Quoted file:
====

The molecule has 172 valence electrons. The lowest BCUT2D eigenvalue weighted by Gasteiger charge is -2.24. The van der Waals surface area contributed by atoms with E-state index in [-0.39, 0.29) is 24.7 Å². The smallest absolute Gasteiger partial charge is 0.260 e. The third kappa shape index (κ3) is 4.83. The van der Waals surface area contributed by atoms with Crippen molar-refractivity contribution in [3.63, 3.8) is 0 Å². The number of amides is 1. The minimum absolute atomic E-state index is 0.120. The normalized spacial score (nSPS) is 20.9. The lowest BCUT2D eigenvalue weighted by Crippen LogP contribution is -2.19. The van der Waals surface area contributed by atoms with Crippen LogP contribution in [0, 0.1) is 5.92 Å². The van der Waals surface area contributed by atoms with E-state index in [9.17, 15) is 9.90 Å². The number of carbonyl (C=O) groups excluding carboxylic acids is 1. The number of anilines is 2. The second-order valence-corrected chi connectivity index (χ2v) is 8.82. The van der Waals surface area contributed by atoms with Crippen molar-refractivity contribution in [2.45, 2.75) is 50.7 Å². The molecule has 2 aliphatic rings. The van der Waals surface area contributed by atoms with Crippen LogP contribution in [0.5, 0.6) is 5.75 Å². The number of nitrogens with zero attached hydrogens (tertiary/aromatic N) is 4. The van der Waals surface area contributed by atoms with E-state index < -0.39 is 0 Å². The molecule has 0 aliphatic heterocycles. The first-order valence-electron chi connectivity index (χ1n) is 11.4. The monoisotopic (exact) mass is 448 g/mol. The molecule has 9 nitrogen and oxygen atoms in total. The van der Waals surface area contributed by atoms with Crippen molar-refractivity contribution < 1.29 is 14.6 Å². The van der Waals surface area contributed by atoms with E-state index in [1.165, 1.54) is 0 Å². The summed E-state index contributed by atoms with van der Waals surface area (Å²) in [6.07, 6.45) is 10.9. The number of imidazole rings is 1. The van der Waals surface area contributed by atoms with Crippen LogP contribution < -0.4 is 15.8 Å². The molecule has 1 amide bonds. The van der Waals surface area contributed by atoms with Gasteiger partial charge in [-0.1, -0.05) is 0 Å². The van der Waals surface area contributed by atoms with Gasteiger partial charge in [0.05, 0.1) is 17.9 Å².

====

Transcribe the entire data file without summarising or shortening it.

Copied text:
The molecule has 172 valence electrons. The lowest BCUT2D eigenvalue weighted by Gasteiger charge is -2.24. The van der Waals surface area contributed by atoms with E-state index in [-0.39, 0.29) is 24.7 Å². The smallest absolute Gasteiger partial charge is 0.260 e. The third kappa shape index (κ3) is 4.83. The van der Waals surface area contributed by atoms with Crippen molar-refractivity contribution in [3.63, 3.8) is 0 Å². The number of amides is 1. The minimum absolute atomic E-state index is 0.120. The normalized spacial score (nSPS) is 20.9. The lowest BCUT2D eigenvalue weighted by Crippen LogP contribution is -2.19. The van der Waals surface area contributed by atoms with Crippen LogP contribution in [0, 0.1) is 5.92 Å². The van der Waals surface area contributed by atoms with E-state index in [9.17, 15) is 9.90 Å². The number of carbonyl (C=O) groups excluding carboxylic acids is 1. The number of anilines is 2. The second-order valence-corrected chi connectivity index (χ2v) is 8.82. The van der Waals surface area contributed by atoms with Crippen molar-refractivity contribution in [2.45, 2.75) is 50.7 Å². The molecule has 2 aliphatic rings. The van der Waals surface area contributed by atoms with Crippen LogP contribution in [0.5, 0.6) is 5.75 Å². The number of nitrogens with zero attached hydrogens (tertiary/aromatic N) is 4. The van der Waals surface area contributed by atoms with E-state index < -0.39 is 0 Å². The molecule has 0 aliphatic heterocycles. The first-order valence-electron chi connectivity index (χ1n) is 11.4. The monoisotopic (exact) mass is 448 g/mol. The molecule has 9 nitrogen and oxygen atoms in total. The van der Waals surface area contributed by atoms with Crippen molar-refractivity contribution < 1.29 is 14.6 Å². The van der Waals surface area contributed by atoms with E-state index in [1.165, 1.54) is 0 Å². The summed E-state index contributed by atoms with van der Waals surface area (Å²) in [6.07, 6.45) is 10.9. The number of imidazole rings is 1. The van der Waals surface area contributed by atoms with Crippen LogP contribution < -0.4 is 15.8 Å². The molecule has 1 amide bonds. The van der Waals surface area contributed by atoms with Gasteiger partial charge in [-0.1, -0.05) is 0 Å². The van der Waals surface area contributed by atoms with Gasteiger partial charge in [0.05, 0.1) is 17.9 Å².